Reviews: the classics in Worthing and Brighton

Emma Johnson (clarinet) with Worthing Symphony Orchestra (conductor John Gibbons) at Assembly Hall, Sunday 13th October

Emma Johnson (clarinet) with Worthing Symphony Orchestra (conductor John Gibbons) at Assembly Hall, Sunday 13th October

SHE’S BEEN a true star for nearly three decades but she’s still the Barnet and Blackheath girl from next door with the dancing eyes and the clarinet ain’t the piano that everybody loves. Yet in her hands and mouth is the most versatile, and continually and untiringly expressive solo wind instrument there is − and the forever young Emma Johnson MBE is one of the world’s top showcasers of that.

So to have her for the first time on stage with the Worthing Symphony Orchestra, to play not just one but two pieces at the same concert was a thrill, a privilege and an overflowing cup.

We got two dresses, too. A shoulder-to-floor glittering strappy one in emerald green for Finzi’s Clarinet Concerto and a full-length stunner in scarlet for the Suite from The Victorian Kitchen Garden that Paul Reade wrote specifically for her. To see someone playing a clarinet divinely in that sparkling attire was to realise that the clarinet has star quality many of us never realised.

The clarinet’s her silver spoon. She turns where it turns, and it unites with her when she points it at we the listeners and out comes a range of tone, colour, expression and projection that’s been all hers since winning the BBC Young Musician of the Year in 1984.

She and the Finzi Concerto are synonymous in the recording world. “It’s my favourite concerto because it has more depth and more to say than the others,” she told me. “It’s the clarinet equivalent of the Elgar Cello Concerto.

“I do get to play it more often now, including in the provinces, and all power to the Worthing Symphony Orchestra for presenting it to their audience today.”

There was attack, relish and commitment from her in the first movement, delectable and understated lyricism in the second, in the finale a recurring tune which she presented in varying character, and its 27 minutes seemed like only 15. She was at one with the intimacy and the veiled anguish that Finzi breathes.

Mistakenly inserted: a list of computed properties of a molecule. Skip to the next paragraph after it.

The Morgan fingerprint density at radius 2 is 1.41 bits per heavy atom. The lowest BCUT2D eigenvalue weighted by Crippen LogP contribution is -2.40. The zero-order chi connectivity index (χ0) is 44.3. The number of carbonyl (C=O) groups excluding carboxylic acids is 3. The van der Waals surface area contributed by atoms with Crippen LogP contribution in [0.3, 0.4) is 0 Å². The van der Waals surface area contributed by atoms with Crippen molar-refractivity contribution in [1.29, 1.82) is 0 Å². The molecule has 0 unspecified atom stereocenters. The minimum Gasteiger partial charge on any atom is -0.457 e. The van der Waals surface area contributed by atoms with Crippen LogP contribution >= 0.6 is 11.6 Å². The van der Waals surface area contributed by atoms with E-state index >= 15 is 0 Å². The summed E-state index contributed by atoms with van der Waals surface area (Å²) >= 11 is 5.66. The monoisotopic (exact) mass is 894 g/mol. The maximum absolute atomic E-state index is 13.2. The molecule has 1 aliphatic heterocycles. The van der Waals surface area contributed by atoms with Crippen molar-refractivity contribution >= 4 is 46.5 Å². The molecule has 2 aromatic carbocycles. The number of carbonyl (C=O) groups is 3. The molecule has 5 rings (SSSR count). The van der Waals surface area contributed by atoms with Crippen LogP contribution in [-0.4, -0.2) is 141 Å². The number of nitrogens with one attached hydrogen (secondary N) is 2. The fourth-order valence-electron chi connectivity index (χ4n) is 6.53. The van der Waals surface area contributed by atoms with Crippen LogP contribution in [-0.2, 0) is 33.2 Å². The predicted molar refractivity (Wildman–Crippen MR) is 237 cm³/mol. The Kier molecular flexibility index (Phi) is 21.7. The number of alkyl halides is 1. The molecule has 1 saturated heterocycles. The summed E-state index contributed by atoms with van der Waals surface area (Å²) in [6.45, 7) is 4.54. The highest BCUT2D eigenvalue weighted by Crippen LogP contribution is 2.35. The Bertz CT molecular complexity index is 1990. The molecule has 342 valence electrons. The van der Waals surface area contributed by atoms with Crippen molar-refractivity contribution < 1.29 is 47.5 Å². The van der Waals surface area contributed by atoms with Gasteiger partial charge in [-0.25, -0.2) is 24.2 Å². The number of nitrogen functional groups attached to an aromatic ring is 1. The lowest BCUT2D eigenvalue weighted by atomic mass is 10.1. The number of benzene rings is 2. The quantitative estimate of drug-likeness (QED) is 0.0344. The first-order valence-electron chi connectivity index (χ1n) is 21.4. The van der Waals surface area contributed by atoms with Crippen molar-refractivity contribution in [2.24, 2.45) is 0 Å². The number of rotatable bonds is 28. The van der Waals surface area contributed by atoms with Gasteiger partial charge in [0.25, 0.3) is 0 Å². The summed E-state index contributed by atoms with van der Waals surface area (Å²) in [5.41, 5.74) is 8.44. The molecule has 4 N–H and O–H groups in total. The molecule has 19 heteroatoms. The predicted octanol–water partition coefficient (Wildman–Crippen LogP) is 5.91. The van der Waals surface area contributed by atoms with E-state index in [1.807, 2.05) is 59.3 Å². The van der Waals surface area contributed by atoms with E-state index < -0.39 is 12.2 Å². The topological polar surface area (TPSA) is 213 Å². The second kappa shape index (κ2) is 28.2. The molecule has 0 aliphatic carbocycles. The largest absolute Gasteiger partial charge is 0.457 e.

The orchestral scoring is for strings only and, as on Sunday, to have a provincial professional orchestra playing an all-strings programme would be a quality control risk. Not for the WSO, which is in altogether a different class under conductor John Gibbons.

Their opener was Elgar’s Introduction and Allegro, in which section principals Julian Leaper (leader, first violin), Helen Allport (second violin), Stephen Shakeshaft (viola) and David Burrowes (cello) formed the separate though integrated quartet in Elgar’s always masterly instrumental scheme.

Elgar’s often exhilarating song of Herefordshire with its softer Welsh theme introduced by the viola, was like letting loose the WSO thoroughbreds on a work they’d been waiting all their lives to play together. I only wish the contrasting contemplative Welsh theme has not been played so slowly that, for me, it hauled back too far the inexorable flow of the Wye River.

That startling performance set the stage for the Finzi. And when , after the interval, came the BBC TV food-gardening series music Gibbons hid his light under a bushel by not revealing that, in an arrangement for string orchestra of what was written as a suite for clarinet and harp, all the work had been his. Full marks to him for spotting the opportunity to re-arrange it so Johnson could bring it to us.

Short and deliciously sweet as greengage dessert described Prelude, Spring, Mists, Exotica and Summer, which these pieces are thus titled. We want Johnson back and she tells me she would like to play the Concerto that Johnny Dankworth composed for her. I think the WSO audience would actually enjoy that. Many will, after all, fondly recall Benny Goodman. Remember what I said about versatility of the clarinet?

Concluding the concert was Tchaikowsky’s familiar and substantial Serenade for Strings. To the concert it was a fitting and accomplished conclusion. But it could not diminish or overshadow, let alone cap, the fascination and charm of what had gone before.

Richard Amey

Next events:

25th October 6.45pm (NB time): Olga Paliy (piano) in a special Russian-flavoured Worthing Symphony Society Interview Concert at The Denton, Worthing Pier. The Ukrainian won the Audience Prize at the Sussex Piano Competition at Worthing in April. Russian poetry read by Susanna Gordon in translation. Seating unreserved in the round for an intimate listening experience. Glinka, Balakirev, Rachmaninov, Kosenko, Schumann, Ginastera; Pasternak, Zavronok, Pushkin, Balmont.